NCMP Professor Walter Theseira asked Minister Josephine Teo how much is the average Singapore elderly getting in their CPF payouts after they turned 65 years old
And Josephine Teo replied that 74% had monthly payouts under $500.
That has got to make a good headline. And it is such a good headline that The Online Citizen will need to write about it.
You got to be kidding me if you think I can survive on $500/mth.
Josephine Teo provides further break down on the amount that each elderly age group have gotten:
This looks really poor, and you wonder how the elderly could survive with this amount. That is like $900/mth for 2 person. We will revisit this perhaps later.
I felt that there are some data that is provided by Josephine Teo that was not broken down properly.
Josephine Teo updated that of those elderly that received payouts, 74% of them received less than $500/mth in payout. I would assume the rest received greater than $500/mth in payout.
She further provides a breakdown that those 65-69 received $450/mth while those 70-79 received $290/mth and those above received $220/mth.
I provide some corresponding data, including the year these elderly were born, when they turned 55 where they should be committing to their CPF retirement account (RA), the corresponding Minimum sum / Full retirement sum and the estimated CPF payout.
If you are born in 1958 and later, it is mandatory to enrolled in CPF Life, the national annuity income scheme.
If you look at the age of the elderly above age 65, it looks like all of them should be under the old Retirement Sum Scheme, instead of the CPF Life.
What is the difference in terms of yield for CPF Life versus the Retirement Sum Scheme?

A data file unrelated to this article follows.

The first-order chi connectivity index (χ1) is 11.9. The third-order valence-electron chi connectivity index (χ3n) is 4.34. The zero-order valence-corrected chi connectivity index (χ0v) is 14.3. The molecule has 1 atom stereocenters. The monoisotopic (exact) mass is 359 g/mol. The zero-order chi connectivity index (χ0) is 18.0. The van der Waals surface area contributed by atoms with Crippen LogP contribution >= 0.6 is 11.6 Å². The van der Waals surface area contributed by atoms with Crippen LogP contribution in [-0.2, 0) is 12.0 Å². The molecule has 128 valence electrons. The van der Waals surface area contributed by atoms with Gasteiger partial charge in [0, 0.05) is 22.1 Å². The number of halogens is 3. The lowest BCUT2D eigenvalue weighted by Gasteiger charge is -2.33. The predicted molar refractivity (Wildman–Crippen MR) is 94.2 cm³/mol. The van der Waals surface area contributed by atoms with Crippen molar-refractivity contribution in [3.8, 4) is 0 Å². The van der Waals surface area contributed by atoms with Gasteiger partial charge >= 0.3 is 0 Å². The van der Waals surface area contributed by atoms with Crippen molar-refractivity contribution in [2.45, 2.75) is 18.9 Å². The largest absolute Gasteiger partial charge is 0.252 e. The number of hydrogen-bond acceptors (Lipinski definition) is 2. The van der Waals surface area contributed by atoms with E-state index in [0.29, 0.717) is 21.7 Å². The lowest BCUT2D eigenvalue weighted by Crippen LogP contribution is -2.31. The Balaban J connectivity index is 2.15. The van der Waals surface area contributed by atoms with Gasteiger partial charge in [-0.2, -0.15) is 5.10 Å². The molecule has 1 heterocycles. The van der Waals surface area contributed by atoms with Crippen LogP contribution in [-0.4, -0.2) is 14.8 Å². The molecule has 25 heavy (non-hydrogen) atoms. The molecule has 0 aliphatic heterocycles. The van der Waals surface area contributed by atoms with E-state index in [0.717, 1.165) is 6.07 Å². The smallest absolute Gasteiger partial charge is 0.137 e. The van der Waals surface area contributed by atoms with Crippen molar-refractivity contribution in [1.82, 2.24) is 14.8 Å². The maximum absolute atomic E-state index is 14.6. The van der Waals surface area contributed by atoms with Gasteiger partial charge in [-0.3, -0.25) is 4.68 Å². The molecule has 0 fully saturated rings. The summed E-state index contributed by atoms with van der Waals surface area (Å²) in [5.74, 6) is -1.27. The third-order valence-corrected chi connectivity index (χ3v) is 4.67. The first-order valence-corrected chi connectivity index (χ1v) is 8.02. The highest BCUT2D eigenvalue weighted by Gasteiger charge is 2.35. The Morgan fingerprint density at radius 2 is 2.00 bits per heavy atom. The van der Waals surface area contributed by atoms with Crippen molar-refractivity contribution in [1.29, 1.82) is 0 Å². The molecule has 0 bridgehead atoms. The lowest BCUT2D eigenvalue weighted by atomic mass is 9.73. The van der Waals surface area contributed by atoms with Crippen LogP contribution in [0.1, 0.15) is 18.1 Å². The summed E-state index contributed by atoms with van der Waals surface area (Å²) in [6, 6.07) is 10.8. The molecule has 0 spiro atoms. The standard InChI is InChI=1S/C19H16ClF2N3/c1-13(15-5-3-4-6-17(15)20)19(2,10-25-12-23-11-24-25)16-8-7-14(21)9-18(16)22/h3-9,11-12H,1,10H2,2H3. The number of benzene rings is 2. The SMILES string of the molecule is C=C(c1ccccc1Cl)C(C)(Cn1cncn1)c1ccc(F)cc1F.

The CPF Life is an annuity which means that the resources of the cohort of elderly are pooled together. If someone passes away, the amount would be distributed to the rest of the cohort.
This should increase the payout of the annuity (CPF Life) versus a product that is without this pooling (Retirement Sum Scheme). Thus the income you can get for the same amount when you turn 55 years old should be higher with CPF Life.
However, if I understand correctly, CPF Basic plan, versus CPF Standard plan, should factor in the least when it comes to this pooling concept. This is to say the cash flow performance of CPF Basic, out of the three CPF Life plans (Basic, Standard and Escalating) should match closest to the Retirement Sum Scheme.
For age 65-69 years old, the CPF Life Basic income, computed by the CPF Life estimator is $80-$180/mth higher than the average figures given by Josephine Teo. CPF Life Basic should payout more but not by a lot.
The inference can be that Josephine’s 65-69 year old data shows that they have slightly lower than the minimum sum.
This is not too bad.
I was assuming it to be even lower.
My assumption is for most Singaporeans to pledge their property, so that they only need to satisfy half of minimum sum or the CPF Basic Retirement sum. It seems they have more than that but still less than the minimum sum or the CPF Full Retirement sum.
And this could still be true. If you refer to my conclusions below, I cite one example where a person born in 1954 have a pretty close payout to $450/mth and his minimum sum at age 55 seemed to be half of this minimum sum.
My analysis of this figures seem to point to that those 65-69 cohort satisfy slightly more than half of CPF Minimum Sum at age 55 ($45k to $57k).
Their contribution is meeting up to the government’s expectations.
For those older than that, the payout is much smaller.
The Retirement Sum Scheme is likely both a return on capital (4% interest) and return of capital.
I believe those older, have set aside less than those younger in the amount of CPF Full Retirement Sum.
Josephine Teo also cited that 60% of CPF members who turned 55 in 2017 two year ago would be expecting to get monthly payouts of $700 to $750 after they hit 65 in 8 years’ time.
In the 4th column of my table, I have appended the corresponding Full Retirement Sum ($166,000) and the computed payout for CPF Life Basic. If the data is telling us the CPF members turning 55 years old in 2017 is only getting $700 – $750, that means that most of them have not reached the full retirement sum.
Half of the Full Retirement Sum, or the Basic Retirement Sum pays out around $614/mth.
This likely means that majority of those hitting 55 years old:
- Pledge their properties
- Have at least the Basic Retirement Sum of $83,000
Some Personal Conclusions
I think based on these data I have the following takeaways: